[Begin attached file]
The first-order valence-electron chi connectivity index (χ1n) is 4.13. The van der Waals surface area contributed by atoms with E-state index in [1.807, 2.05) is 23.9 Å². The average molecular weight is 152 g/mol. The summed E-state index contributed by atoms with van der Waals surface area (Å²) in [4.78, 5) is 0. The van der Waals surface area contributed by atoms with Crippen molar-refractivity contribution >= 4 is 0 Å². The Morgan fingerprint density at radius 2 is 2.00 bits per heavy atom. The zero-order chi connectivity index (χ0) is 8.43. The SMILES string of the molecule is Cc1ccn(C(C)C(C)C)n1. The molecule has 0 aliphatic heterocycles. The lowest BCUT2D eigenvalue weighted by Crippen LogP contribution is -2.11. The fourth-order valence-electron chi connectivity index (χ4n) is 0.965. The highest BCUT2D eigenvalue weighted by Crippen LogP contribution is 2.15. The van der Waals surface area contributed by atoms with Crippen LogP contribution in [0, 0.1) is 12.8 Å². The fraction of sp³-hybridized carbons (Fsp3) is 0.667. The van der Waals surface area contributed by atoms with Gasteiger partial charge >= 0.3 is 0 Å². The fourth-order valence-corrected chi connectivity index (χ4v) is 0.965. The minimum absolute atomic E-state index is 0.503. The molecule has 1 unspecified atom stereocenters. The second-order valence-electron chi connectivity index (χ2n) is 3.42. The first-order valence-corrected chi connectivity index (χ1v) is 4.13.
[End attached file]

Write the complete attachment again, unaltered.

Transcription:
The first-order valence-electron chi connectivity index (χ1n) is 4.13. The van der Waals surface area contributed by atoms with E-state index in [1.807, 2.05) is 23.9 Å². The average molecular weight is 152 g/mol. The summed E-state index contributed by atoms with van der Waals surface area (Å²) in [4.78, 5) is 0. The van der Waals surface area contributed by atoms with Crippen molar-refractivity contribution >= 4 is 0 Å². The Morgan fingerprint density at radius 2 is 2.00 bits per heavy atom. The zero-order chi connectivity index (χ0) is 8.43. The SMILES string of the molecule is Cc1ccn(C(C)C(C)C)n1. The molecule has 0 aliphatic heterocycles. The lowest BCUT2D eigenvalue weighted by Crippen LogP contribution is -2.11. The fourth-order valence-electron chi connectivity index (χ4n) is 0.965. The highest BCUT2D eigenvalue weighted by Crippen LogP contribution is 2.15. The van der Waals surface area contributed by atoms with Crippen LogP contribution in [0, 0.1) is 12.8 Å². The fraction of sp³-hybridized carbons (Fsp3) is 0.667. The van der Waals surface area contributed by atoms with Gasteiger partial charge >= 0.3 is 0 Å². The fourth-order valence-corrected chi connectivity index (χ4v) is 0.965. The minimum absolute atomic E-state index is 0.503. The molecule has 1 unspecified atom stereocenters. The second-order valence-electron chi connectivity index (χ2n) is 3.42. The first-order valence-corrected chi connectivity index (χ1v) is 4.13.